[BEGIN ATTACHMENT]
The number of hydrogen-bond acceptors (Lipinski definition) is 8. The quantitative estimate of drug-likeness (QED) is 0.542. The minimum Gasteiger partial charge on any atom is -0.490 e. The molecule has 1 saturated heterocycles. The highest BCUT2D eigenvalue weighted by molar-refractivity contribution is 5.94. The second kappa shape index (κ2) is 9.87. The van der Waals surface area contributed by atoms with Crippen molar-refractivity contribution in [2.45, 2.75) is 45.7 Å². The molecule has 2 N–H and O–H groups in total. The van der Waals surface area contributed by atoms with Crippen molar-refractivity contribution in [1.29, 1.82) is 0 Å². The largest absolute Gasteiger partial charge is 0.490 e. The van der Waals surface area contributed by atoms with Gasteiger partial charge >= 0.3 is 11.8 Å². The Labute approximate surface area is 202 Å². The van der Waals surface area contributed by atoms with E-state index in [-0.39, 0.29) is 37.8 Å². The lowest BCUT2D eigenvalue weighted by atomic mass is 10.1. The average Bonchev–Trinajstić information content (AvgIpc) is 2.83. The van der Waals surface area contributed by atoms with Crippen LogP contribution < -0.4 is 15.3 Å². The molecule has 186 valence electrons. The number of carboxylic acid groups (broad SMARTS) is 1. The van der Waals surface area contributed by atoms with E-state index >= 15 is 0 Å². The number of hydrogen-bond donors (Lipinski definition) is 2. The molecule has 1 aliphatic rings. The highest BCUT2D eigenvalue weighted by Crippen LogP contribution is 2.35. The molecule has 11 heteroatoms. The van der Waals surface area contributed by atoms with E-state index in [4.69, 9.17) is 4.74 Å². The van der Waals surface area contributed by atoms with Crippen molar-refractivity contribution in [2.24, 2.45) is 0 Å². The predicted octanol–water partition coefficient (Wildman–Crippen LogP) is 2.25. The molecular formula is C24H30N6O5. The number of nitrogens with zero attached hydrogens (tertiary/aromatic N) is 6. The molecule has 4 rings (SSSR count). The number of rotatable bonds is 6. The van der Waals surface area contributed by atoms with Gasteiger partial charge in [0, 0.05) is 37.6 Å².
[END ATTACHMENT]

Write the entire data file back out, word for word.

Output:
The number of hydrogen-bond acceptors (Lipinski definition) is 8. The quantitative estimate of drug-likeness (QED) is 0.542. The minimum Gasteiger partial charge on any atom is -0.490 e. The molecule has 1 saturated heterocycles. The highest BCUT2D eigenvalue weighted by molar-refractivity contribution is 5.94. The second kappa shape index (κ2) is 9.87. The van der Waals surface area contributed by atoms with Crippen molar-refractivity contribution in [2.45, 2.75) is 45.7 Å². The molecule has 2 N–H and O–H groups in total. The van der Waals surface area contributed by atoms with Crippen molar-refractivity contribution in [1.29, 1.82) is 0 Å². The largest absolute Gasteiger partial charge is 0.490 e. The van der Waals surface area contributed by atoms with Gasteiger partial charge >= 0.3 is 11.8 Å². The Labute approximate surface area is 202 Å². The van der Waals surface area contributed by atoms with E-state index in [-0.39, 0.29) is 37.8 Å². The lowest BCUT2D eigenvalue weighted by atomic mass is 10.1. The average Bonchev–Trinajstić information content (AvgIpc) is 2.83. The van der Waals surface area contributed by atoms with Crippen LogP contribution < -0.4 is 15.3 Å². The molecule has 186 valence electrons. The number of carboxylic acid groups (broad SMARTS) is 1. The van der Waals surface area contributed by atoms with E-state index >= 15 is 0 Å². The number of hydrogen-bond donors (Lipinski definition) is 2. The molecule has 1 aliphatic rings. The highest BCUT2D eigenvalue weighted by Crippen LogP contribution is 2.35. The molecule has 11 heteroatoms. The van der Waals surface area contributed by atoms with E-state index in [4.69, 9.17) is 4.74 Å². The van der Waals surface area contributed by atoms with Crippen molar-refractivity contribution in [2.24, 2.45) is 0 Å². The predicted octanol–water partition coefficient (Wildman–Crippen LogP) is 2.25. The molecular formula is C24H30N6O5. The number of nitrogens with zero attached hydrogens (tertiary/aromatic N) is 6. The molecule has 4 rings (SSSR count). The number of rotatable bonds is 6. The van der Waals surface area contributed by atoms with Gasteiger partial charge in [0, 0.05) is 37.6 Å².